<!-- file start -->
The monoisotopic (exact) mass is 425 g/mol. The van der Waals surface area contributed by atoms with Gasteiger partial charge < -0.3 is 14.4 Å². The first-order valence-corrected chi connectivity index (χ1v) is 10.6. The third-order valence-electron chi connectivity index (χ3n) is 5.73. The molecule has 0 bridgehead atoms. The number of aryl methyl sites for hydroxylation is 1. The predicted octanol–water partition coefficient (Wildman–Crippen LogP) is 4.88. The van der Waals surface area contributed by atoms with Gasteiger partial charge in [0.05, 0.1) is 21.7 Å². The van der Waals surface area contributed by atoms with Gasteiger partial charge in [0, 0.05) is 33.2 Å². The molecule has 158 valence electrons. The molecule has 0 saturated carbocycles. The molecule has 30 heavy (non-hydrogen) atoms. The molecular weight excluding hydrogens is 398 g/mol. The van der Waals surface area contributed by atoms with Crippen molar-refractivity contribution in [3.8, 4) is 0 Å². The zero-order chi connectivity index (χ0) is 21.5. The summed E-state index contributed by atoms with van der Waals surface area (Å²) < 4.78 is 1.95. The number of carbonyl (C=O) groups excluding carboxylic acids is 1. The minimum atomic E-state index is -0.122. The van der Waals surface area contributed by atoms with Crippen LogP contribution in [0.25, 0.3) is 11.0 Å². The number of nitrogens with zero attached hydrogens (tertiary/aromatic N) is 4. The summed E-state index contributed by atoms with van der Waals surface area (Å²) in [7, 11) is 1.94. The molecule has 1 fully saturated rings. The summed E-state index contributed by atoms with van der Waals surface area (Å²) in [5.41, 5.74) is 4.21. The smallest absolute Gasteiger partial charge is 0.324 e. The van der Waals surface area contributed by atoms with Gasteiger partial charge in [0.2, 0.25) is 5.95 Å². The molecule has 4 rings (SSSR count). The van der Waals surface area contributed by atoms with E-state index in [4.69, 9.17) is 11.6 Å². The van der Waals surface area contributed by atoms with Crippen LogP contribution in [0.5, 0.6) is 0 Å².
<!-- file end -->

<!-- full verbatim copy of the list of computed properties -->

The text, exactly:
The monoisotopic (exact) mass is 425 g/mol. The van der Waals surface area contributed by atoms with Gasteiger partial charge < -0.3 is 14.4 Å². The first-order valence-corrected chi connectivity index (χ1v) is 10.6. The third-order valence-electron chi connectivity index (χ3n) is 5.73. The molecule has 0 bridgehead atoms. The number of aryl methyl sites for hydroxylation is 1. The predicted octanol–water partition coefficient (Wildman–Crippen LogP) is 4.88. The van der Waals surface area contributed by atoms with Gasteiger partial charge in [0.05, 0.1) is 21.7 Å². The van der Waals surface area contributed by atoms with Gasteiger partial charge in [0, 0.05) is 33.2 Å². The molecule has 158 valence electrons. The molecule has 0 saturated carbocycles. The molecule has 30 heavy (non-hydrogen) atoms. The molecular weight excluding hydrogens is 398 g/mol. The van der Waals surface area contributed by atoms with Crippen molar-refractivity contribution in [3.8, 4) is 0 Å². The zero-order chi connectivity index (χ0) is 21.5. The summed E-state index contributed by atoms with van der Waals surface area (Å²) < 4.78 is 1.95. The number of carbonyl (C=O) groups excluding carboxylic acids is 1. The minimum atomic E-state index is -0.122. The van der Waals surface area contributed by atoms with Crippen LogP contribution in [0.25, 0.3) is 11.0 Å². The number of nitrogens with zero attached hydrogens (tertiary/aromatic N) is 4. The summed E-state index contributed by atoms with van der Waals surface area (Å²) in [7, 11) is 1.94. The molecule has 1 fully saturated rings. The summed E-state index contributed by atoms with van der Waals surface area (Å²) in [5.41, 5.74) is 4.21. The smallest absolute Gasteiger partial charge is 0.324 e. The van der Waals surface area contributed by atoms with Gasteiger partial charge in [0.2, 0.25) is 5.95 Å². The molecule has 4 rings (SSSR count). The van der Waals surface area contributed by atoms with E-state index in [4.69, 9.17) is 11.6 Å². The van der Waals surface area contributed by atoms with Crippen LogP contribution in [0.5, 0.6) is 0 Å².